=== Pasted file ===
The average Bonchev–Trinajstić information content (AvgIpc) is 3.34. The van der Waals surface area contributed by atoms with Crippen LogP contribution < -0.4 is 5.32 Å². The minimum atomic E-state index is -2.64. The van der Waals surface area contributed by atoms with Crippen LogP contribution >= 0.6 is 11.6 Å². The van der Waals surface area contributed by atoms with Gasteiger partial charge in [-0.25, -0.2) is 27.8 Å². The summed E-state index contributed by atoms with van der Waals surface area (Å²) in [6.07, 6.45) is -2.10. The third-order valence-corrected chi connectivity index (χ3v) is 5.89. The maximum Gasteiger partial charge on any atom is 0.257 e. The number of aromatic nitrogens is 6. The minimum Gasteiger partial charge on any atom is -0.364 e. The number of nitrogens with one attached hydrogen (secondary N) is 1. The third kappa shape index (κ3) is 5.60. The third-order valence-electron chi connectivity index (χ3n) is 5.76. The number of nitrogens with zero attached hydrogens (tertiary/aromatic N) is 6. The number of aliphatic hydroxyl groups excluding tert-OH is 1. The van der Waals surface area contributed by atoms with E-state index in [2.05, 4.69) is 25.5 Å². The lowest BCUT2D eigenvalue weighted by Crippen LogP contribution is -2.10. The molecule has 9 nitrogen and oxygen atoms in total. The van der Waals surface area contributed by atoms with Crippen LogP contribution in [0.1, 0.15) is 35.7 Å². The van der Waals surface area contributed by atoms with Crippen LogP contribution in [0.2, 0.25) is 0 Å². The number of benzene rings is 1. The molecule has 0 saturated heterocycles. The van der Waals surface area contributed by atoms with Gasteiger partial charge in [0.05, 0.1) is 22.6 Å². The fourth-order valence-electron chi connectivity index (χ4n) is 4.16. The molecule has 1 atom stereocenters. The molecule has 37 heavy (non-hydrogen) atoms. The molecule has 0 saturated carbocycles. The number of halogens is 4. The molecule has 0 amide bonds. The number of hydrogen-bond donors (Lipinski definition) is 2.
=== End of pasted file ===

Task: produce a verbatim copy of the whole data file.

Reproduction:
The average Bonchev–Trinajstić information content (AvgIpc) is 3.34. The van der Waals surface area contributed by atoms with Crippen LogP contribution < -0.4 is 5.32 Å². The minimum atomic E-state index is -2.64. The van der Waals surface area contributed by atoms with Crippen LogP contribution >= 0.6 is 11.6 Å². The van der Waals surface area contributed by atoms with Gasteiger partial charge in [-0.25, -0.2) is 27.8 Å². The summed E-state index contributed by atoms with van der Waals surface area (Å²) in [6.07, 6.45) is -2.10. The third-order valence-corrected chi connectivity index (χ3v) is 5.89. The maximum Gasteiger partial charge on any atom is 0.257 e. The number of aromatic nitrogens is 6. The minimum Gasteiger partial charge on any atom is -0.364 e. The number of nitrogens with one attached hydrogen (secondary N) is 1. The third kappa shape index (κ3) is 5.60. The third-order valence-electron chi connectivity index (χ3n) is 5.76. The number of nitrogens with zero attached hydrogens (tertiary/aromatic N) is 6. The number of aliphatic hydroxyl groups excluding tert-OH is 1. The van der Waals surface area contributed by atoms with E-state index in [2.05, 4.69) is 25.5 Å². The lowest BCUT2D eigenvalue weighted by Crippen LogP contribution is -2.10. The molecule has 9 nitrogen and oxygen atoms in total. The van der Waals surface area contributed by atoms with Crippen LogP contribution in [0.1, 0.15) is 35.7 Å². The van der Waals surface area contributed by atoms with Crippen LogP contribution in [0.2, 0.25) is 0 Å². The number of benzene rings is 1. The molecule has 0 saturated heterocycles. The van der Waals surface area contributed by atoms with Gasteiger partial charge in [0.05, 0.1) is 22.6 Å². The fourth-order valence-electron chi connectivity index (χ4n) is 4.16. The molecule has 1 atom stereocenters. The molecule has 37 heavy (non-hydrogen) atoms. The molecule has 0 saturated carbocycles. The number of halogens is 4. The molecule has 0 amide bonds. The number of hydrogen-bond donors (Lipinski definition) is 2.